[PATCH 02/18] xstat: Add a pair of system calls to make extended file stats available [ver #6]

Jeff Layton jlayton at redhat.com
Fri Aug 6 05:18:10 MDT 2010

On Thu, 5 Aug 2010 22:55:06 -0500
Steve French <smfrench at gmail.com> wrote:

> On Thu, Aug 5, 2010 at 10:38 PM, Neil Brown <neilb at suse.de> wrote:
> > On Thu, 5 Aug 2010 16:52:18 -0700
> > Jeremy Allison <jra at samba.org> wrote:
> >> Don't add it as an EA. It's *not* an EA, it's a timestamp.
> >
> > I'm curious.  Why do you particularly care what interface the kernel uses to
> > provide you with access to this attribute?
> >
> > And given that it is an attribute that is not part of 'POSIX' or "UNIX", it
> > would seem to be an extension - an extended attribute.
> > As the Linux kernel does virtually nothing with this attribute except provide
> > access, it seems to be a very different class of thing to other timestamps.
> > Surely it is simply some storage associated with a file which is capable of
> > storing a timestamp, which can be set or retrieved by an application, and
> > which happens to be initialised to the current time when a file is created.
> >
> > Yes, to you it is a timestamp.  But to Linux it is a few bytes of
> > user-settable metadata.  Sounds like an EA to me.
> >
> > Or do you really want something like BSD's 'btime' which as I understand it
> > cannot be set.  Would that be really useful to you?
> Obviously the cifs and SMB2 protocols which  Samba server support can
> ask the server to set the create time of a file (this is handled
> through xattrs today along with the "dos attribute" flags such as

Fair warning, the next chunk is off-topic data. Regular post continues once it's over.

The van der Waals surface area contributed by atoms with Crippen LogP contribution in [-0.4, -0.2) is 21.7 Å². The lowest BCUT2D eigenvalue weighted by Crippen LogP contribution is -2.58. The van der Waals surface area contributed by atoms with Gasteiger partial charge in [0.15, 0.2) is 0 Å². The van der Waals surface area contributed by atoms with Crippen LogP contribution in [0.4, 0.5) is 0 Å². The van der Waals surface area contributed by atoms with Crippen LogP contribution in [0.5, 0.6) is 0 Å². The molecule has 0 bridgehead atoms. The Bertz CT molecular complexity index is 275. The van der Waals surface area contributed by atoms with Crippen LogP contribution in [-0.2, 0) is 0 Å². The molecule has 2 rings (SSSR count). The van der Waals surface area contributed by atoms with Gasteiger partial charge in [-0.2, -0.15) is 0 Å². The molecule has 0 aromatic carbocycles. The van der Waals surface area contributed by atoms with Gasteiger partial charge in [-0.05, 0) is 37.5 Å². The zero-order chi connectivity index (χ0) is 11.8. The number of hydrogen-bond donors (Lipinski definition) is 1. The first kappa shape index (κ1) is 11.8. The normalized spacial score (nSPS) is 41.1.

> archive/hidden/system), but certainly it is much more common (and
> important) to read the creation time of an existing file.
> > Is there something important that I am missing?
> It is another syscall that Samba server would have to make - and xattr
> performance is extremely slow on some file systems (although
> presumably this one would be more likely to be stored in inode and
> perhaps not as bad on ext4, cifs and a few others such as ntfs).

Right. One has to consider that samba has to satisfy READDIRPLUS-like
calls, and on a large directory all of those extra syscalls are likely
to impact performance.

In my view, the ideal thing would be to add this field as an EA and
continue work on implementing xstat(). Adding it as an EA gives
userland a way to set this value, without needing to add a new utimes()

If/when xstat becomes available, samba could use that instead of the EA
for reading this value.

Jeff Layton <jlayton at redhat.com>

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